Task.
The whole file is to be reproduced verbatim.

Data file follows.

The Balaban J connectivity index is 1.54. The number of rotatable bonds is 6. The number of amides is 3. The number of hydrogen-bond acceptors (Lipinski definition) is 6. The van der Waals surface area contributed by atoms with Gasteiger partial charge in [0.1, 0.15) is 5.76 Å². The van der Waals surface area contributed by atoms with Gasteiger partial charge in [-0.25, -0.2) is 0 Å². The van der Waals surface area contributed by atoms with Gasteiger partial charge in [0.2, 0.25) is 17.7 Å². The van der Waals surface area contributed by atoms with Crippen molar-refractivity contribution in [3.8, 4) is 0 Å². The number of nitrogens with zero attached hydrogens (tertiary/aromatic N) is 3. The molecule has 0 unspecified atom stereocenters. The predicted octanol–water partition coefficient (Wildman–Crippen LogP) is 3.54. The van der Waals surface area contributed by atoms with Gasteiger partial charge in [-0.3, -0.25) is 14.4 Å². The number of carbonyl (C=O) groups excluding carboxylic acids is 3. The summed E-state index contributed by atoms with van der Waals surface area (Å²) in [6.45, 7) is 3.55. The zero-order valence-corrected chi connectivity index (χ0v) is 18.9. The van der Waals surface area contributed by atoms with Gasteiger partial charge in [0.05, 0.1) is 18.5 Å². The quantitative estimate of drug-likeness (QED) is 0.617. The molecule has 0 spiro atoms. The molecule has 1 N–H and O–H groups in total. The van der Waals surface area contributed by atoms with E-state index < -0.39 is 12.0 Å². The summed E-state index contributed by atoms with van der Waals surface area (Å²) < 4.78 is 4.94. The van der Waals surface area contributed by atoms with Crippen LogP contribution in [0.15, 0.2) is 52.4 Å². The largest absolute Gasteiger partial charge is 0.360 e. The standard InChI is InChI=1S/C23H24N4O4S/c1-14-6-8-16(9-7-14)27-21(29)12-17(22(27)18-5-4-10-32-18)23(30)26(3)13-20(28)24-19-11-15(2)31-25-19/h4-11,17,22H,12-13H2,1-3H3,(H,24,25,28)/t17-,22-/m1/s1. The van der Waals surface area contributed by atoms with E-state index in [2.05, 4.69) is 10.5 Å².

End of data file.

The Balaban J connectivity index is 1.54. The number of rotatable bonds is 6. The number of amides is 3. The number of hydrogen-bond acceptors (Lipinski definition) is 6. The van der Waals surface area contributed by atoms with Gasteiger partial charge in [0.1, 0.15) is 5.76 Å². The van der Waals surface area contributed by atoms with Gasteiger partial charge in [-0.25, -0.2) is 0 Å². The van der Waals surface area contributed by atoms with Gasteiger partial charge in [0.2, 0.25) is 17.7 Å². The van der Waals surface area contributed by atoms with Crippen molar-refractivity contribution in [3.8, 4) is 0 Å². The number of nitrogens with zero attached hydrogens (tertiary/aromatic N) is 3. The molecule has 0 unspecified atom stereocenters. The predicted octanol–water partition coefficient (Wildman–Crippen LogP) is 3.54. The van der Waals surface area contributed by atoms with Gasteiger partial charge in [-0.3, -0.25) is 14.4 Å². The number of carbonyl (C=O) groups excluding carboxylic acids is 3. The summed E-state index contributed by atoms with van der Waals surface area (Å²) in [6.45, 7) is 3.55. The zero-order valence-corrected chi connectivity index (χ0v) is 18.9. The van der Waals surface area contributed by atoms with Gasteiger partial charge in [0.05, 0.1) is 18.5 Å². The quantitative estimate of drug-likeness (QED) is 0.617. The molecule has 0 spiro atoms. The molecule has 1 N–H and O–H groups in total. The van der Waals surface area contributed by atoms with E-state index < -0.39 is 12.0 Å². The summed E-state index contributed by atoms with van der Waals surface area (Å²) < 4.78 is 4.94. The van der Waals surface area contributed by atoms with Crippen LogP contribution in [0.15, 0.2) is 52.4 Å². The largest absolute Gasteiger partial charge is 0.360 e. The standard InChI is InChI=1S/C23H24N4O4S/c1-14-6-8-16(9-7-14)27-21(29)12-17(22(27)18-5-4-10-32-18)23(30)26(3)13-20(28)24-19-11-15(2)31-25-19/h4-11,17,22H,12-13H2,1-3H3,(H,24,25,28)/t17-,22-/m1/s1. The van der Waals surface area contributed by atoms with E-state index in [2.05, 4.69) is 10.5 Å².